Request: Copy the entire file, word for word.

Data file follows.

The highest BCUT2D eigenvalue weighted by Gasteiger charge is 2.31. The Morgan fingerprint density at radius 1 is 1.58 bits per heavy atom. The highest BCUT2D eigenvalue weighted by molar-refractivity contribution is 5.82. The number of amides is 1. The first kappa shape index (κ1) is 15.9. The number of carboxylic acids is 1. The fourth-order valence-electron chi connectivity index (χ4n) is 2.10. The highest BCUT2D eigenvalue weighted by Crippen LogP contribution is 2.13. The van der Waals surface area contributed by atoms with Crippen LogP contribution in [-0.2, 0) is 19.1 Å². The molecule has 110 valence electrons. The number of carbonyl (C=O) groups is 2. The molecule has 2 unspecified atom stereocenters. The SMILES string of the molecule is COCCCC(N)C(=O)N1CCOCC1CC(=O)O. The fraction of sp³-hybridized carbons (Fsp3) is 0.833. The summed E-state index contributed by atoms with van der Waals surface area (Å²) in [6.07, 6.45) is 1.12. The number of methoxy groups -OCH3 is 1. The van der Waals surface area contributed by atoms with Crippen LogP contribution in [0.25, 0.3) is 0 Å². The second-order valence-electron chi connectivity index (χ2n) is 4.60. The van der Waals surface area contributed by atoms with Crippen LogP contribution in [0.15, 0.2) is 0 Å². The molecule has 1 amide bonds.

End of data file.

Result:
The highest BCUT2D eigenvalue weighted by Gasteiger charge is 2.31. The Morgan fingerprint density at radius 1 is 1.58 bits per heavy atom. The highest BCUT2D eigenvalue weighted by molar-refractivity contribution is 5.82. The number of amides is 1. The first kappa shape index (κ1) is 15.9. The number of carboxylic acids is 1. The fourth-order valence-electron chi connectivity index (χ4n) is 2.10. The highest BCUT2D eigenvalue weighted by Crippen LogP contribution is 2.13. The van der Waals surface area contributed by atoms with Crippen LogP contribution in [-0.2, 0) is 19.1 Å². The molecule has 110 valence electrons. The number of carbonyl (C=O) groups is 2. The molecule has 2 unspecified atom stereocenters. The SMILES string of the molecule is COCCCC(N)C(=O)N1CCOCC1CC(=O)O. The fraction of sp³-hybridized carbons (Fsp3) is 0.833. The summed E-state index contributed by atoms with van der Waals surface area (Å²) in [6.07, 6.45) is 1.12. The number of methoxy groups -OCH3 is 1. The van der Waals surface area contributed by atoms with Crippen LogP contribution in [0.25, 0.3) is 0 Å². The second-order valence-electron chi connectivity index (χ2n) is 4.60. The van der Waals surface area contributed by atoms with Crippen LogP contribution in [0.15, 0.2) is 0 Å². The molecule has 1 amide bonds.